A new report has found that 43% of British men and 35% of women between the ages of 18-24 ditch meals in favour of binge drinking, a phenomenon known as “drunkorexia”.
Healthcare group Benenden’s National Health Report 2015 revealed that “drunkorexia” was gaining ground among young people in the UK and creating huge concerns among health experts.
Researchers call “Drunkorexia” a new phenomenon of limiting calorie intake from food to make room for alcoholic drinks.
According to the study, young British people prefer to eat less in order to “save” calories for alcohol consumption.
Two out of five British people (41%) between the ages of 18 and 24 said they eat healthily only to look good, but aren’t concerned about their overall health.
“Pressure to be slim, an awareness of exercising calorie control, and peer pressure to drink large amounts of alcohol are all factors in this phenomenon”, the report noted, adding that a growing number of men are following this trend.
Alcohol versus healthy diet
“Even with the spending of many millions of pounds by the NHS and public health organisations it seems that basic information about diet and wellbeing is not getting through to the public, and despite drinking less, many young people are seemingly favouring alcohol consumption over a healthy, balanced diet,” said Dr. John Giles, medical director at Benenden.
A survey recently conducted by the Health and Social Care Information Center in the UK found that young people in Britain drink markedly less alcohol than in previous years, but still more than the European average.
According to the survey, the proportion of young teenagers who have ever had an alcoholic drink has been in steady decline since 2003.
The survey found that 38% of 11 to 15-year-olds in England consumed alcohol in 2014, down from 61% in 2003. There was a similar drop among Scottish teenagers.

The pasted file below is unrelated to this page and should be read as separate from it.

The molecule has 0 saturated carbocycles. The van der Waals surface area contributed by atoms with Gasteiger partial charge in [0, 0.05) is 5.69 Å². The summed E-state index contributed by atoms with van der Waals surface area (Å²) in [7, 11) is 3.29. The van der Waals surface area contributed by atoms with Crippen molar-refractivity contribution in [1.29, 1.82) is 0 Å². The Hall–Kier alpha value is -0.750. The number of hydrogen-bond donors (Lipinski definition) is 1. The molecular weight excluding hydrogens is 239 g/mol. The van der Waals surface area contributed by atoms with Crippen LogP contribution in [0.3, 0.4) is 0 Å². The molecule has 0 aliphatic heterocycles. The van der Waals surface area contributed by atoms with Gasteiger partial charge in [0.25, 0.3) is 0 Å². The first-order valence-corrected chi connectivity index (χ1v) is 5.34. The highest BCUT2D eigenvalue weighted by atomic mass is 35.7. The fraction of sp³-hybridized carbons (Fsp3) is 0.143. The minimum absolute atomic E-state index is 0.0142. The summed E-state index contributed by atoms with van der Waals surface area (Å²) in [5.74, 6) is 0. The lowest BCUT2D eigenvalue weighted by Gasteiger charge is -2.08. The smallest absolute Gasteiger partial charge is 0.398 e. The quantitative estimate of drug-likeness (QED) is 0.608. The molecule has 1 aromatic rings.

Not aware of balanced diet
Participants in the survey were also asked general questions about healthy lifestyles.
“By and large, the findings highlight that the public is in denial about how much they think they know about healthy eating, they claim to be near-experts, but when drilling down to real-life examples, the vast majority of respondents failed to choose the right answer to simple diet-related questions, or the healthier option when offered the choice between everyday food and drinks,” the report found.
The report noted that although half of the UK population takes into account back-of-pack health labelling on food and drinks, most people know little about nutrition.
“When tested about what the recommended daily limits or reference intakes (RIs) actually are, these same people could not reliably say what the daily limits are for simple food groups such as fat, sugar, and salt,” the report reads.
Giles said it is unclear whether the trend stems from poor education or lack of interest.
“But I think we need to rethink how we try and engage with individuals and try and encourage them to assume greater personal responsibility and accountability for their health,” he said.